epagoge


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epagoge

(ˌɛpəˈɡəʊɡiː; ˌɛpəˈɡəʊdʒiː)
n
(Logic) inductive reasoning
References in periodicals archive ?
According to Mark McPherran, interpretations of particular elenchoi often run aground owing to the failure to appreciate the role epagoge (very roughly, inductive argument) plays in getting an interlocutor to assent to a crucial premise.
Interpretations of Aristotelian epagoge (induction) have swung widely, and the largest factor in the variation has been the role played by Prior Analytics II 23.
Uses of the term epagoge in the rest of the corpus are more cursory and individually of less substance.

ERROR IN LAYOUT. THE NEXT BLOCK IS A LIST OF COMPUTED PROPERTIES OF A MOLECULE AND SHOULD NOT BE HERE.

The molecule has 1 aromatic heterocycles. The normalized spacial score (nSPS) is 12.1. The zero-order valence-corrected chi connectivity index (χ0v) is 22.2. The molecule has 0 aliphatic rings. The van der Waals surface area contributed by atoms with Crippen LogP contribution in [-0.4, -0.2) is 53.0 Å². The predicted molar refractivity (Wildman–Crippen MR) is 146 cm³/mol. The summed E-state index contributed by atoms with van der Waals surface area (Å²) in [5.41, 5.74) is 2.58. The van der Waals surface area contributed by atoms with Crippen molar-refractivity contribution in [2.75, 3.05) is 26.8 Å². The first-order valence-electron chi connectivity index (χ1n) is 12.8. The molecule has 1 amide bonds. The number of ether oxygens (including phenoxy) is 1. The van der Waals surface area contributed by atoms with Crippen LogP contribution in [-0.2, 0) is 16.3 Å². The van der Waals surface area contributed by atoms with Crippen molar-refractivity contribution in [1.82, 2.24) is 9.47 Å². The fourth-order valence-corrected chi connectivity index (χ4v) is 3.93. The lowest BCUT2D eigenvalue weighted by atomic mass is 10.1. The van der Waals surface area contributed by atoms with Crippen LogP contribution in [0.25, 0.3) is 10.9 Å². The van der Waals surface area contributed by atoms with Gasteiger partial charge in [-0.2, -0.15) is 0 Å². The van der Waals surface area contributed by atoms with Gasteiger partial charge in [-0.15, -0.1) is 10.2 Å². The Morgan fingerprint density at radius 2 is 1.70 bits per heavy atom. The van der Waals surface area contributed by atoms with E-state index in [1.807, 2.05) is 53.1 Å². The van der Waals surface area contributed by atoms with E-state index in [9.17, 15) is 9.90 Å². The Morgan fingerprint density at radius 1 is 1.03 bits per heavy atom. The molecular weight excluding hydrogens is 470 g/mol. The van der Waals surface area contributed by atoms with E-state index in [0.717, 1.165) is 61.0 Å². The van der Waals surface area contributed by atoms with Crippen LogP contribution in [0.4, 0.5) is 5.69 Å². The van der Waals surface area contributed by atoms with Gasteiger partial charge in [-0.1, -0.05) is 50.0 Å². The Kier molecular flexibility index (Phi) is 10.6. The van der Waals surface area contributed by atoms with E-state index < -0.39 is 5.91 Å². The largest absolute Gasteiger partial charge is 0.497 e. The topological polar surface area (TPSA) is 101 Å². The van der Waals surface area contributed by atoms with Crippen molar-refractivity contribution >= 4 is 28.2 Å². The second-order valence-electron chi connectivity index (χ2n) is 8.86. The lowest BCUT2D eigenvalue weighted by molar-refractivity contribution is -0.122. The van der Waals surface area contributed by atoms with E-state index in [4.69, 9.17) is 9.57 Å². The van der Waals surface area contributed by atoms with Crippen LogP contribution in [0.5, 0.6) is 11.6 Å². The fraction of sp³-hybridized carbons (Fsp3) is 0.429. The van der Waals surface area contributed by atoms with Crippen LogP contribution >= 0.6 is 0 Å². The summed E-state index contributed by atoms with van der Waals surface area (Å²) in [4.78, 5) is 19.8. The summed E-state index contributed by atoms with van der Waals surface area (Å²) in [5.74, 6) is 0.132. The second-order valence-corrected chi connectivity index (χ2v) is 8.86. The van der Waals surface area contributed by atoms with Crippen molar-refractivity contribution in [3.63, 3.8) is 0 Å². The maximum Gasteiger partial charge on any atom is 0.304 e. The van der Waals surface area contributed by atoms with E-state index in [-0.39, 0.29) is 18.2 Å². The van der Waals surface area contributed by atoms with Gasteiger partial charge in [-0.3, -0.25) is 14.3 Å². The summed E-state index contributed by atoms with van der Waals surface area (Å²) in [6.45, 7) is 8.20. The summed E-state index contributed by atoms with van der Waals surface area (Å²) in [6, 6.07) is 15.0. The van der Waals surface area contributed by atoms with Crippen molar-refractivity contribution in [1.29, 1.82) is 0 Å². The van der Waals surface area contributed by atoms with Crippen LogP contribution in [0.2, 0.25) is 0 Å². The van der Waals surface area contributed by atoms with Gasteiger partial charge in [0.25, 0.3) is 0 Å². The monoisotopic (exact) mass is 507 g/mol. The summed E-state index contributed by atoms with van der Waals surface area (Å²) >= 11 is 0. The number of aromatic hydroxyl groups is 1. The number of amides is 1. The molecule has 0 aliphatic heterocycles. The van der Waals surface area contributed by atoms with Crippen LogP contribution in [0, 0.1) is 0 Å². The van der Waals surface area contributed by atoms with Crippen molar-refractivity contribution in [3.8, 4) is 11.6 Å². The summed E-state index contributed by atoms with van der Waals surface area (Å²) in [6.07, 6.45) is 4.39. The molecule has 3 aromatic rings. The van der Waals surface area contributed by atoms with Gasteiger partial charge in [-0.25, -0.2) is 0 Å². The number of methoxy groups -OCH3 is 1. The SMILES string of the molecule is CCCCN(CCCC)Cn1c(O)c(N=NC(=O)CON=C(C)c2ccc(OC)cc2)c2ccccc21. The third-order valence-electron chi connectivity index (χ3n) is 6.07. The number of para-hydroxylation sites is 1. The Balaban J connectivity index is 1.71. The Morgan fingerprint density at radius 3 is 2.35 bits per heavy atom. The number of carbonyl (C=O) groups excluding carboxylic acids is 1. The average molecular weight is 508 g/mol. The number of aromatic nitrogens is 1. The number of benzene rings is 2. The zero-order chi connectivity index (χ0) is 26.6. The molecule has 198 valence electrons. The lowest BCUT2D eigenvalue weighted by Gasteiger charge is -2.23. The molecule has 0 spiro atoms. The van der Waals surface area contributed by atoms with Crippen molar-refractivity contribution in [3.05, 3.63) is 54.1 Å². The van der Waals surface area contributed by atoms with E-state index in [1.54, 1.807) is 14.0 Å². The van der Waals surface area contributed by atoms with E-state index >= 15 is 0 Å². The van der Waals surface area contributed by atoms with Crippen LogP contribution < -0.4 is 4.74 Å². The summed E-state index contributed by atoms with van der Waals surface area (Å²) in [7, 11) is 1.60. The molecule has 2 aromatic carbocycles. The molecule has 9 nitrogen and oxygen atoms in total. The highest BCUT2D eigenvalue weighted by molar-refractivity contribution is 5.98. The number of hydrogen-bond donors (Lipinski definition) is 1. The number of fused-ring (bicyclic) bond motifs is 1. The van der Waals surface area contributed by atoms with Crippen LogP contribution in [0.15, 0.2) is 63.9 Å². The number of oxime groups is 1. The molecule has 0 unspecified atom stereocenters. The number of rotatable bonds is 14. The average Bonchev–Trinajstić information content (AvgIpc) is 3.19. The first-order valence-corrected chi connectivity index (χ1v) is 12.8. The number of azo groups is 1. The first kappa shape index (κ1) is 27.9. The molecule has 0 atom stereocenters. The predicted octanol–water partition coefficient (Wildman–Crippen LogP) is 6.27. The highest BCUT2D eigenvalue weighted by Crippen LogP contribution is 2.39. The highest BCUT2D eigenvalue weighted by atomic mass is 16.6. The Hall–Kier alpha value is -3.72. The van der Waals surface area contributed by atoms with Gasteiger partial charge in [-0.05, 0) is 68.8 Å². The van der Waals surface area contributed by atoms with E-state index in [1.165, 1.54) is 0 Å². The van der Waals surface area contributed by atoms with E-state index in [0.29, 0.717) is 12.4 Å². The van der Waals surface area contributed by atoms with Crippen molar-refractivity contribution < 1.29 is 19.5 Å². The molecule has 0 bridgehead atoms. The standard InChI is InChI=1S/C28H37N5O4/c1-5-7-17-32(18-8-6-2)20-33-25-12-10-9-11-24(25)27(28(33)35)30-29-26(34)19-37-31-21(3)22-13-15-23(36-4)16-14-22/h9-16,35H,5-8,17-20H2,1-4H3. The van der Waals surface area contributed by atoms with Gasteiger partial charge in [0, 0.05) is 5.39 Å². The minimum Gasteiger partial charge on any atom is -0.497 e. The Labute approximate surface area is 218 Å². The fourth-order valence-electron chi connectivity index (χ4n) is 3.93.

The best place to begin a study of Aristotelian epagoge is not the Analytics, but the Topics and the Rhetoric.
Aristotle holds that it was Socrates who first made frequent, systematic use of epagoge in his elenctic investigations of various definitions of the virtues (Meta.
1) The translation of sullogismos as "deduction," instead of "syllogism," is a matter for discussion, but the term "deduction" here exclusively pertains to Aristotle's conception of deduction in the same way as epagoge, translated as "induction," is confined to his view on induction.